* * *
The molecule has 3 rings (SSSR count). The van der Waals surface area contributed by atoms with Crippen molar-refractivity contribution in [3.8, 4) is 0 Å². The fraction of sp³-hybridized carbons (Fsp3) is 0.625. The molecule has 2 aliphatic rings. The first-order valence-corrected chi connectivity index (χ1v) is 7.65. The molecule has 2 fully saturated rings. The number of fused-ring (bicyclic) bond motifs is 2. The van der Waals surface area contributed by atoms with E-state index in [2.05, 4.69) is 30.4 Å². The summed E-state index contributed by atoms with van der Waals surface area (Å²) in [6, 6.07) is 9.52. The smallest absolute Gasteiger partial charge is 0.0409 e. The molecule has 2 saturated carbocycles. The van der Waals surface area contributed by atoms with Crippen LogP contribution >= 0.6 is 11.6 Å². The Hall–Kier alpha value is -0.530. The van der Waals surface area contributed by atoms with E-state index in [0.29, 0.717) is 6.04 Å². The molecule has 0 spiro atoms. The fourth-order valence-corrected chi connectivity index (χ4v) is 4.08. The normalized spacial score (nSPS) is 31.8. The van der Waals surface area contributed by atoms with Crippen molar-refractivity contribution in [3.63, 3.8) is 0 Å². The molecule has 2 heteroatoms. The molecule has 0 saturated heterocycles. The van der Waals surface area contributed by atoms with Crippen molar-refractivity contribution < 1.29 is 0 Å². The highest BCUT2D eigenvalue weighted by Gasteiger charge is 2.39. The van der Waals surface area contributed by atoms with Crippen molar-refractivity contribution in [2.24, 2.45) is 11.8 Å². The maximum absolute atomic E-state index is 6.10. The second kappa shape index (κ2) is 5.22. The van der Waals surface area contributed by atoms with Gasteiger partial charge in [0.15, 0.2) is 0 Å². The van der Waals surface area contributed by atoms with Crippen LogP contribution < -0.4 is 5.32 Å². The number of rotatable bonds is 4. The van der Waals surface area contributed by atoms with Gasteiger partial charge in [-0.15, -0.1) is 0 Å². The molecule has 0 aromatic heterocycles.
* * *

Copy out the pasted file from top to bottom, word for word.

The molecule has 3 rings (SSSR count). The van der Waals surface area contributed by atoms with Crippen molar-refractivity contribution in [3.8, 4) is 0 Å². The fraction of sp³-hybridized carbons (Fsp3) is 0.625. The molecule has 2 aliphatic rings. The first-order valence-corrected chi connectivity index (χ1v) is 7.65. The molecule has 2 fully saturated rings. The number of fused-ring (bicyclic) bond motifs is 2. The van der Waals surface area contributed by atoms with E-state index in [2.05, 4.69) is 30.4 Å². The summed E-state index contributed by atoms with van der Waals surface area (Å²) in [6, 6.07) is 9.52. The smallest absolute Gasteiger partial charge is 0.0409 e. The molecule has 2 saturated carbocycles. The van der Waals surface area contributed by atoms with Crippen LogP contribution >= 0.6 is 11.6 Å². The Hall–Kier alpha value is -0.530. The van der Waals surface area contributed by atoms with E-state index in [0.29, 0.717) is 6.04 Å². The molecule has 0 spiro atoms. The fourth-order valence-corrected chi connectivity index (χ4v) is 4.08. The normalized spacial score (nSPS) is 31.8. The van der Waals surface area contributed by atoms with Crippen molar-refractivity contribution in [3.63, 3.8) is 0 Å². The molecule has 2 heteroatoms. The molecule has 0 saturated heterocycles. The van der Waals surface area contributed by atoms with Crippen molar-refractivity contribution < 1.29 is 0 Å². The highest BCUT2D eigenvalue weighted by Gasteiger charge is 2.39. The van der Waals surface area contributed by atoms with Crippen molar-refractivity contribution in [2.24, 2.45) is 11.8 Å². The maximum absolute atomic E-state index is 6.10. The second kappa shape index (κ2) is 5.22. The van der Waals surface area contributed by atoms with Gasteiger partial charge in [0.15, 0.2) is 0 Å². The van der Waals surface area contributed by atoms with Crippen LogP contribution < -0.4 is 5.32 Å². The number of rotatable bonds is 4. The van der Waals surface area contributed by atoms with Gasteiger partial charge in [-0.15, -0.1) is 0 Å². The molecule has 0 aromatic heterocycles.